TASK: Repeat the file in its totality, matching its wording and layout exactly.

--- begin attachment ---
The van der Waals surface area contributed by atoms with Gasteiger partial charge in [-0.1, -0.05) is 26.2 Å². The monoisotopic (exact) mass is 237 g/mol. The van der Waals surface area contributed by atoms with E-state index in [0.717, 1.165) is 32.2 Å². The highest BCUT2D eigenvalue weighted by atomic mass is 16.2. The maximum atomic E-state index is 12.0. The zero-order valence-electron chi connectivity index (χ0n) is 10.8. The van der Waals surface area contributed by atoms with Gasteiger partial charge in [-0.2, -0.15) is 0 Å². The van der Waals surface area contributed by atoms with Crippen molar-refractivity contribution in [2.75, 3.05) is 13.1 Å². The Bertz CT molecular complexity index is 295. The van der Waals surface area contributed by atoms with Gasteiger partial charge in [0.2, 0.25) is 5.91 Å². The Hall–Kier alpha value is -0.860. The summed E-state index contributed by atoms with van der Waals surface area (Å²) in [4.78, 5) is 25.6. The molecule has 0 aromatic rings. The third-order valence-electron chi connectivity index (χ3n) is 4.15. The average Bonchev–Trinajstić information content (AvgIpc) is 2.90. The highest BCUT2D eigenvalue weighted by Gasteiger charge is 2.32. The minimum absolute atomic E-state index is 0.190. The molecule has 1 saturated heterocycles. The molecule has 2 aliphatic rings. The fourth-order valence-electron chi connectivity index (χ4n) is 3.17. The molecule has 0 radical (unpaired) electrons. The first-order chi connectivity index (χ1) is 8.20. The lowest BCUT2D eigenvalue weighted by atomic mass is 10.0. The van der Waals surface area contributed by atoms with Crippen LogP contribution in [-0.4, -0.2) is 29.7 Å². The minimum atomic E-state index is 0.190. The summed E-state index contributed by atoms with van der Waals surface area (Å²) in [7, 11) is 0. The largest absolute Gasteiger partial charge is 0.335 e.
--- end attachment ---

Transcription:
The van der Waals surface area contributed by atoms with Gasteiger partial charge in [-0.1, -0.05) is 26.2 Å². The monoisotopic (exact) mass is 237 g/mol. The van der Waals surface area contributed by atoms with E-state index in [0.717, 1.165) is 32.2 Å². The highest BCUT2D eigenvalue weighted by atomic mass is 16.2. The maximum atomic E-state index is 12.0. The zero-order valence-electron chi connectivity index (χ0n) is 10.8. The van der Waals surface area contributed by atoms with Gasteiger partial charge in [-0.2, -0.15) is 0 Å². The van der Waals surface area contributed by atoms with Crippen molar-refractivity contribution in [2.75, 3.05) is 13.1 Å². The Bertz CT molecular complexity index is 295. The van der Waals surface area contributed by atoms with Gasteiger partial charge in [0.2, 0.25) is 5.91 Å². The Hall–Kier alpha value is -0.860. The summed E-state index contributed by atoms with van der Waals surface area (Å²) in [4.78, 5) is 25.6. The molecule has 0 aromatic rings. The third-order valence-electron chi connectivity index (χ3n) is 4.15. The average Bonchev–Trinajstić information content (AvgIpc) is 2.90. The highest BCUT2D eigenvalue weighted by Gasteiger charge is 2.32. The minimum absolute atomic E-state index is 0.190. The molecule has 1 saturated heterocycles. The molecule has 2 aliphatic rings. The fourth-order valence-electron chi connectivity index (χ4n) is 3.17. The molecule has 0 radical (unpaired) electrons. The first-order chi connectivity index (χ1) is 8.20. The lowest BCUT2D eigenvalue weighted by atomic mass is 10.0. The van der Waals surface area contributed by atoms with Crippen LogP contribution in [-0.4, -0.2) is 29.7 Å². The minimum atomic E-state index is 0.190. The summed E-state index contributed by atoms with van der Waals surface area (Å²) in [7, 11) is 0. The largest absolute Gasteiger partial charge is 0.335 e.